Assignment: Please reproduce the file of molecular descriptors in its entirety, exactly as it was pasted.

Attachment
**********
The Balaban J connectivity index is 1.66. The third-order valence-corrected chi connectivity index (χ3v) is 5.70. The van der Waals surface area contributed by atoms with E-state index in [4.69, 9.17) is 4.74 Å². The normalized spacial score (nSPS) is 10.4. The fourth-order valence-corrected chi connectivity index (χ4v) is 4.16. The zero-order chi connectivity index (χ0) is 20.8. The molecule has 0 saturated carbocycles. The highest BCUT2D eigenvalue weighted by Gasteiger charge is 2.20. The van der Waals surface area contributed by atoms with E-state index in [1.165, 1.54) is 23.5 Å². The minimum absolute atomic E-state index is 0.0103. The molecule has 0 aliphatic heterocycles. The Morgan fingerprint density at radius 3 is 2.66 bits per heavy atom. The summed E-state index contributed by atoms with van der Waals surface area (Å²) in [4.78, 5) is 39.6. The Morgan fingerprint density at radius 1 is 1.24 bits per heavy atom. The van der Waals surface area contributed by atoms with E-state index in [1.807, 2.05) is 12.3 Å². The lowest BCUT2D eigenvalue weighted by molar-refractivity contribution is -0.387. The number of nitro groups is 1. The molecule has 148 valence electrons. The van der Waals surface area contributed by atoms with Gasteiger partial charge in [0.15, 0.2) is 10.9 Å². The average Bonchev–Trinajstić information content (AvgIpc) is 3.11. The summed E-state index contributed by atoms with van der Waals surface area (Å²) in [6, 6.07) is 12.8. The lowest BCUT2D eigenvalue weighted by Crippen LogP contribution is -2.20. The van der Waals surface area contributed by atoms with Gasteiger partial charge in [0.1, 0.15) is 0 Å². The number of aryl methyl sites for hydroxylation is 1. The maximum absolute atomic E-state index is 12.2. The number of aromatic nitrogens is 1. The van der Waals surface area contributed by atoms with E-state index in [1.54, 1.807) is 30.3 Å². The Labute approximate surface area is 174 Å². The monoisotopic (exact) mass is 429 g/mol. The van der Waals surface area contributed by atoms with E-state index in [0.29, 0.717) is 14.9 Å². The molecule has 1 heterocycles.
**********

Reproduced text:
The Balaban J connectivity index is 1.66. The third-order valence-corrected chi connectivity index (χ3v) is 5.70. The van der Waals surface area contributed by atoms with E-state index in [4.69, 9.17) is 4.74 Å². The normalized spacial score (nSPS) is 10.4. The fourth-order valence-corrected chi connectivity index (χ4v) is 4.16. The zero-order chi connectivity index (χ0) is 20.8. The molecule has 0 saturated carbocycles. The highest BCUT2D eigenvalue weighted by Gasteiger charge is 2.20. The van der Waals surface area contributed by atoms with E-state index in [1.165, 1.54) is 23.5 Å². The minimum absolute atomic E-state index is 0.0103. The molecule has 0 aliphatic heterocycles. The Morgan fingerprint density at radius 3 is 2.66 bits per heavy atom. The summed E-state index contributed by atoms with van der Waals surface area (Å²) in [4.78, 5) is 39.6. The Morgan fingerprint density at radius 1 is 1.24 bits per heavy atom. The van der Waals surface area contributed by atoms with E-state index in [1.807, 2.05) is 12.3 Å². The lowest BCUT2D eigenvalue weighted by molar-refractivity contribution is -0.387. The number of nitro groups is 1. The molecule has 148 valence electrons. The van der Waals surface area contributed by atoms with Gasteiger partial charge in [0.15, 0.2) is 10.9 Å². The average Bonchev–Trinajstić information content (AvgIpc) is 3.11. The summed E-state index contributed by atoms with van der Waals surface area (Å²) in [6, 6.07) is 12.8. The lowest BCUT2D eigenvalue weighted by Crippen LogP contribution is -2.20. The van der Waals surface area contributed by atoms with Gasteiger partial charge in [0.1, 0.15) is 0 Å². The number of aryl methyl sites for hydroxylation is 1. The maximum absolute atomic E-state index is 12.2. The number of aromatic nitrogens is 1. The van der Waals surface area contributed by atoms with E-state index in [1.54, 1.807) is 30.3 Å². The Labute approximate surface area is 174 Å². The monoisotopic (exact) mass is 429 g/mol. The van der Waals surface area contributed by atoms with E-state index in [0.29, 0.717) is 14.9 Å². The molecule has 1 heterocycles.